BIO Statement on European Union Vote on Biotech Foods
WASHINGTON, D.C. (July 2, 2003) – Biotechnology Industry Organization (BIO) Vice President for Food and Agriculture Val Giddings today issued the following statement regarding the vote taken by the European Parliament concerning traceability and labeling of foods derived from crops improved through biotechnology:
"BIO wholeheartedly supports the stated intent of the new biotech rules voted on today by the European Parliament. The intent of these rules is to provide European Union (EU) consumers with the opportunity to choose foods improved through biotechnology, or their alternatives, and to enable EU politicians to end the moratorium on approvals of biotech-derived products that has been in place now for more than four years.
"While BIO recognizes and appreciates the EU efforts to create a functional regulatory system, our customers among the farming and food producing communities tell us the new traceability and labeling standards are impractical. Impartial observers can see they are not scientifically defensible. We are concerned that these new rules may not, in fact, enable European consumers to enjoy the opportunity to choose foods derived from crops improved through biotechnology. It seems more likely that the new regulations will drive food manufacturers to re-formulate to shun biotech derived ingredients altogether as their only effective means of avoiding the impractical burdens the new regulations would impose. If this happens, as we fear, the result would be to replace an overt moratorium with a technical barrier to trade that would be no less indefensible.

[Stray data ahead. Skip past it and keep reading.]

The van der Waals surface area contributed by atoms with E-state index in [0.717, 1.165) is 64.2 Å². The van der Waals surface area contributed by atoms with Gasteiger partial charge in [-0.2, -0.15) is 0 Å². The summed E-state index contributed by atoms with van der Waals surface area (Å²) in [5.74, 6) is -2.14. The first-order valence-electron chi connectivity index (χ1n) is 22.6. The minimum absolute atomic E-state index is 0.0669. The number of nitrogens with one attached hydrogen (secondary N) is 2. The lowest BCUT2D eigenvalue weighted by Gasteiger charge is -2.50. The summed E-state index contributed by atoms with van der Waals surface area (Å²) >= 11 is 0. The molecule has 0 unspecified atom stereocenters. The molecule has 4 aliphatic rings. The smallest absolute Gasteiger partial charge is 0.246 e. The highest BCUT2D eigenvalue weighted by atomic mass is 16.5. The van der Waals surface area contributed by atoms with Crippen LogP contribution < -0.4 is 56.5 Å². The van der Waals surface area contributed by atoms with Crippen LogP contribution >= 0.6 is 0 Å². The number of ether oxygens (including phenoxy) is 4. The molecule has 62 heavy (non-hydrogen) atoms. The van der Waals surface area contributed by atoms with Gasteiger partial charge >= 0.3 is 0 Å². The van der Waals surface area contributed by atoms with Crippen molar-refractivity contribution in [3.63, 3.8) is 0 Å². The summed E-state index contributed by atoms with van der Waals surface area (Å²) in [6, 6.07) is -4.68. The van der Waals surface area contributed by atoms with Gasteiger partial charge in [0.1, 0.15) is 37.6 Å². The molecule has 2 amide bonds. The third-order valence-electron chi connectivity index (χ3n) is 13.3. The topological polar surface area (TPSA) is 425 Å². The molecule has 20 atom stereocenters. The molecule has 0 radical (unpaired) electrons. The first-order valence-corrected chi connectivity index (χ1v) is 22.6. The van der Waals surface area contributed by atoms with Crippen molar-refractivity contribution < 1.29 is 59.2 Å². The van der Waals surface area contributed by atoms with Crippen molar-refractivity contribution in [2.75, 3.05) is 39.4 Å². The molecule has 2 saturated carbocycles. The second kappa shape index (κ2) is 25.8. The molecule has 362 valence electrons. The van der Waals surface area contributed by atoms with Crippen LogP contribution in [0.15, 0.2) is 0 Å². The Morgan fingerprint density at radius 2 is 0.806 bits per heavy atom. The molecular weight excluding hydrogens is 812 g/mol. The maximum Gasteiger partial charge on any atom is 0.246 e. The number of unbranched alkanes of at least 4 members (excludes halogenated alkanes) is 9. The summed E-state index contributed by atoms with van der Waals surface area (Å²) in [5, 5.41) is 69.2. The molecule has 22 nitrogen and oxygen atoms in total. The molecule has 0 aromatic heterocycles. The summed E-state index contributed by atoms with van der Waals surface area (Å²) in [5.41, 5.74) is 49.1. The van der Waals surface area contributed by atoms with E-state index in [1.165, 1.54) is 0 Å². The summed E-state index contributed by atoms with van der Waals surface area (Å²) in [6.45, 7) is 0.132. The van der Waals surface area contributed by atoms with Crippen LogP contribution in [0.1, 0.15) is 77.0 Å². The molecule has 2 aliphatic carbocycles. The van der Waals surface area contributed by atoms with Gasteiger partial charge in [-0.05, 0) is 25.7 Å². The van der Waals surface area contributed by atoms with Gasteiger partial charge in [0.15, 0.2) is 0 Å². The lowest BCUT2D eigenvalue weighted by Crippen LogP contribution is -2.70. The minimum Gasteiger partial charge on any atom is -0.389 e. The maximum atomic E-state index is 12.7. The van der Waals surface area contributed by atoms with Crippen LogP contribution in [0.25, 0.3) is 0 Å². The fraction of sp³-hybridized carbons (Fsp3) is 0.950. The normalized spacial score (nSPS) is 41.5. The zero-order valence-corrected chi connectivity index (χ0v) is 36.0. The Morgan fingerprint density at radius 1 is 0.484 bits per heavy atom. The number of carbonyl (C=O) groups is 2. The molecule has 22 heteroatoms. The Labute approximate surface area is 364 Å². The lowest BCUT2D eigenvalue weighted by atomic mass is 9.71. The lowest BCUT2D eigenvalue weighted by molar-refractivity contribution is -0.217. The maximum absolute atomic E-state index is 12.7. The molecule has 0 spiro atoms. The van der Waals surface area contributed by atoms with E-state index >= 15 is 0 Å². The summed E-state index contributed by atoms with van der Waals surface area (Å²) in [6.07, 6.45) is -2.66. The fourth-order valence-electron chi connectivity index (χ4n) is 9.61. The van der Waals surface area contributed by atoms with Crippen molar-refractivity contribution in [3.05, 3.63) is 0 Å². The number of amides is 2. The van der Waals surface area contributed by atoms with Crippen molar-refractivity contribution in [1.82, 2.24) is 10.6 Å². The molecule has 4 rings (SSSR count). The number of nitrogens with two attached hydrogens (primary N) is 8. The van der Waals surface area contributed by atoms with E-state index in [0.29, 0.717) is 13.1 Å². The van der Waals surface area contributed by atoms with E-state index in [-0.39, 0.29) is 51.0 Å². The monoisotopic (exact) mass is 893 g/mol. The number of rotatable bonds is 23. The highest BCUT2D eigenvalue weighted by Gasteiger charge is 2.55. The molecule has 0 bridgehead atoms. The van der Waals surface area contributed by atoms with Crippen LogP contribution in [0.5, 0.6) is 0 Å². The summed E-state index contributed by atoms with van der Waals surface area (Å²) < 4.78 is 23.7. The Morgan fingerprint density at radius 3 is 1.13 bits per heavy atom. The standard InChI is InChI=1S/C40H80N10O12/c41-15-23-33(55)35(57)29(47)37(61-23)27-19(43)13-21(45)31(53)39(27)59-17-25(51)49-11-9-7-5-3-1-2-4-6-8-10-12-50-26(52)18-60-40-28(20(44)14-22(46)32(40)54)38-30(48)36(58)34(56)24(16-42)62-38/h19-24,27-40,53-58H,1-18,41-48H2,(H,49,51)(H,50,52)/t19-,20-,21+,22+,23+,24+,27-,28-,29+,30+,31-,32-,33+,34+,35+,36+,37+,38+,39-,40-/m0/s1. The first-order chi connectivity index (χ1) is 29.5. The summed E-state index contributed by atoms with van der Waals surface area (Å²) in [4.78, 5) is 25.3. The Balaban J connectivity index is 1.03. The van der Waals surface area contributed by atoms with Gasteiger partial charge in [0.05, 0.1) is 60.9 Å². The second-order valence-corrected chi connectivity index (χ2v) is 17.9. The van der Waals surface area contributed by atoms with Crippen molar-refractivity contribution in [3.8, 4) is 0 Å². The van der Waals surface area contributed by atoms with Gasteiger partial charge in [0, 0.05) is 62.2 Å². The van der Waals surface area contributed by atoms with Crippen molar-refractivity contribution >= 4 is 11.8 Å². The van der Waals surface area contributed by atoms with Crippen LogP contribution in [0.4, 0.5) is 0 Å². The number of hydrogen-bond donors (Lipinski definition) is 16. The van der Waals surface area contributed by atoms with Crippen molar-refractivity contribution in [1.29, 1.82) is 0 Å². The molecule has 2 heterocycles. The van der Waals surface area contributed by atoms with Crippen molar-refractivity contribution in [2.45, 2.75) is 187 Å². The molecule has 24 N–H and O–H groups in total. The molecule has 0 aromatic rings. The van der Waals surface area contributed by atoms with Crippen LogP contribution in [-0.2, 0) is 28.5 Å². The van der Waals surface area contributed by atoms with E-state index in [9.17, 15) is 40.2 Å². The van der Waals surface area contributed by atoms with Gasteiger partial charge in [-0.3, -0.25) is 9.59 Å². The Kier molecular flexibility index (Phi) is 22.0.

"BIO urges the EU Parliament, therefore, as a matter of urgency, to examine the practicality of the new rules, with an eye to providing European consumers the actual opportunity to choose which they are presently denied. Such action would enable European farmers, consumers, and the environment to enjoy the considerable benefits crops improved through biotechnology are already delivering every where else in the world they are being grown."
The Biotechnology Industry Organization (BIO) represents more than 1,000 biotechnology companies, academic institutions, state biotechnology centers and related organizations in all 50 U.S. states and 33 other nations. BIO members are involved in the research and development of health-care, agricultural, industrial and environmental biotechnology products. For more information on BIO, visit our website at www.bio.org.